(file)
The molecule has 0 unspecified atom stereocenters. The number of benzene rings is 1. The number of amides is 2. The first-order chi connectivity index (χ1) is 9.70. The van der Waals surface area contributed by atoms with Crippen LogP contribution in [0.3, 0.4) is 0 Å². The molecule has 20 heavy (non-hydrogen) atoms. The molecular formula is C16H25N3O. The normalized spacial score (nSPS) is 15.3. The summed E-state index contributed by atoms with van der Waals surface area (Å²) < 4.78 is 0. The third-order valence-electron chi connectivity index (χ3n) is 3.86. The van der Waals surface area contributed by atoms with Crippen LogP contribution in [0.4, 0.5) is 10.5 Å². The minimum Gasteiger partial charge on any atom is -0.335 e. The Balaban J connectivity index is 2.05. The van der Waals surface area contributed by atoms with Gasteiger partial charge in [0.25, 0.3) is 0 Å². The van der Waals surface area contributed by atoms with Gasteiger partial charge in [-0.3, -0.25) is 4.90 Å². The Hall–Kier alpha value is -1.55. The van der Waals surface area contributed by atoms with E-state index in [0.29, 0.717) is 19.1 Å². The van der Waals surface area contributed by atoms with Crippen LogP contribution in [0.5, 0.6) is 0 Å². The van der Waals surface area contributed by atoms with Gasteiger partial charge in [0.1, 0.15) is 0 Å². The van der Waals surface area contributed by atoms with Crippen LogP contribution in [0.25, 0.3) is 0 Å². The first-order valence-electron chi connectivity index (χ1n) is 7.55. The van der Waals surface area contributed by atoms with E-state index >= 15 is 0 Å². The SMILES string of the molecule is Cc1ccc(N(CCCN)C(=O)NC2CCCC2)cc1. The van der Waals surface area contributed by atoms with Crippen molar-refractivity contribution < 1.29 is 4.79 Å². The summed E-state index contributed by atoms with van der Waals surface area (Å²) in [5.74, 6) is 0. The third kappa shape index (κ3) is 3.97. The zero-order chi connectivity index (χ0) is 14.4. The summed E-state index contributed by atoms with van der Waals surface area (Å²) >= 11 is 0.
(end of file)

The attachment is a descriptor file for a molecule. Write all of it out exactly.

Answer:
The molecule has 0 unspecified atom stereocenters. The number of benzene rings is 1. The number of amides is 2. The first-order chi connectivity index (χ1) is 9.70. The van der Waals surface area contributed by atoms with Crippen LogP contribution in [0.3, 0.4) is 0 Å². The molecule has 20 heavy (non-hydrogen) atoms. The molecular formula is C16H25N3O. The normalized spacial score (nSPS) is 15.3. The summed E-state index contributed by atoms with van der Waals surface area (Å²) < 4.78 is 0. The third-order valence-electron chi connectivity index (χ3n) is 3.86. The van der Waals surface area contributed by atoms with Crippen LogP contribution in [0.4, 0.5) is 10.5 Å². The minimum Gasteiger partial charge on any atom is -0.335 e. The Balaban J connectivity index is 2.05. The van der Waals surface area contributed by atoms with Gasteiger partial charge in [0.25, 0.3) is 0 Å². The van der Waals surface area contributed by atoms with Gasteiger partial charge in [-0.3, -0.25) is 4.90 Å². The Hall–Kier alpha value is -1.55. The van der Waals surface area contributed by atoms with E-state index in [0.29, 0.717) is 19.1 Å². The van der Waals surface area contributed by atoms with Crippen LogP contribution in [0.5, 0.6) is 0 Å². The van der Waals surface area contributed by atoms with Gasteiger partial charge in [0.1, 0.15) is 0 Å². The van der Waals surface area contributed by atoms with Crippen LogP contribution in [0.25, 0.3) is 0 Å². The first-order valence-electron chi connectivity index (χ1n) is 7.55. The van der Waals surface area contributed by atoms with E-state index >= 15 is 0 Å². The SMILES string of the molecule is Cc1ccc(N(CCCN)C(=O)NC2CCCC2)cc1. The van der Waals surface area contributed by atoms with Crippen molar-refractivity contribution < 1.29 is 4.79 Å². The summed E-state index contributed by atoms with van der Waals surface area (Å²) in [5.74, 6) is 0. The third kappa shape index (κ3) is 3.97. The zero-order chi connectivity index (χ0) is 14.4. The summed E-state index contributed by atoms with van der Waals surface area (Å²) >= 11 is 0.